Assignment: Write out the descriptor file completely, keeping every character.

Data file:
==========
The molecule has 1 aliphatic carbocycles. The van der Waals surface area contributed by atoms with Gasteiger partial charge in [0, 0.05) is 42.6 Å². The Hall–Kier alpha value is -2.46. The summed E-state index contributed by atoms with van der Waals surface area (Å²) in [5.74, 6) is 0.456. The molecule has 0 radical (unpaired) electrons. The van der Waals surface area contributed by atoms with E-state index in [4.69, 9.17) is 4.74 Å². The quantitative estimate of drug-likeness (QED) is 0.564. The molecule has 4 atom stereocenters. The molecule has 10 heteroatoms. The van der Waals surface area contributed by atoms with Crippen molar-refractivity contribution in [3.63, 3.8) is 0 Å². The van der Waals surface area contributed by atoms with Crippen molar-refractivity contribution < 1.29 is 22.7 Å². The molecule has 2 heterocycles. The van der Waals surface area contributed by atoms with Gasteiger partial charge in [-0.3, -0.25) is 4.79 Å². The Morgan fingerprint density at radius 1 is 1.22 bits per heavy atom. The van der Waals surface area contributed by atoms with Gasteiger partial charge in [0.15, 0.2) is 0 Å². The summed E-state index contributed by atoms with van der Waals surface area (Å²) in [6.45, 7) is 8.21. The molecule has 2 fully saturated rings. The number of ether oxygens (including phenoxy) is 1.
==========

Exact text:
The molecule has 1 aliphatic carbocycles. The van der Waals surface area contributed by atoms with Gasteiger partial charge in [0, 0.05) is 42.6 Å². The Hall–Kier alpha value is -2.46. The summed E-state index contributed by atoms with van der Waals surface area (Å²) in [5.74, 6) is 0.456. The molecule has 0 radical (unpaired) electrons. The van der Waals surface area contributed by atoms with E-state index in [4.69, 9.17) is 4.74 Å². The quantitative estimate of drug-likeness (QED) is 0.564. The molecule has 4 atom stereocenters. The molecule has 10 heteroatoms. The van der Waals surface area contributed by atoms with Crippen molar-refractivity contribution in [3.63, 3.8) is 0 Å². The van der Waals surface area contributed by atoms with Crippen molar-refractivity contribution < 1.29 is 22.7 Å². The molecule has 2 heterocycles. The van der Waals surface area contributed by atoms with Gasteiger partial charge in [-0.3, -0.25) is 4.79 Å². The Morgan fingerprint density at radius 1 is 1.22 bits per heavy atom. The van der Waals surface area contributed by atoms with Gasteiger partial charge in [0.15, 0.2) is 0 Å². The summed E-state index contributed by atoms with van der Waals surface area (Å²) in [6.45, 7) is 8.21. The molecule has 2 fully saturated rings. The number of ether oxygens (including phenoxy) is 1.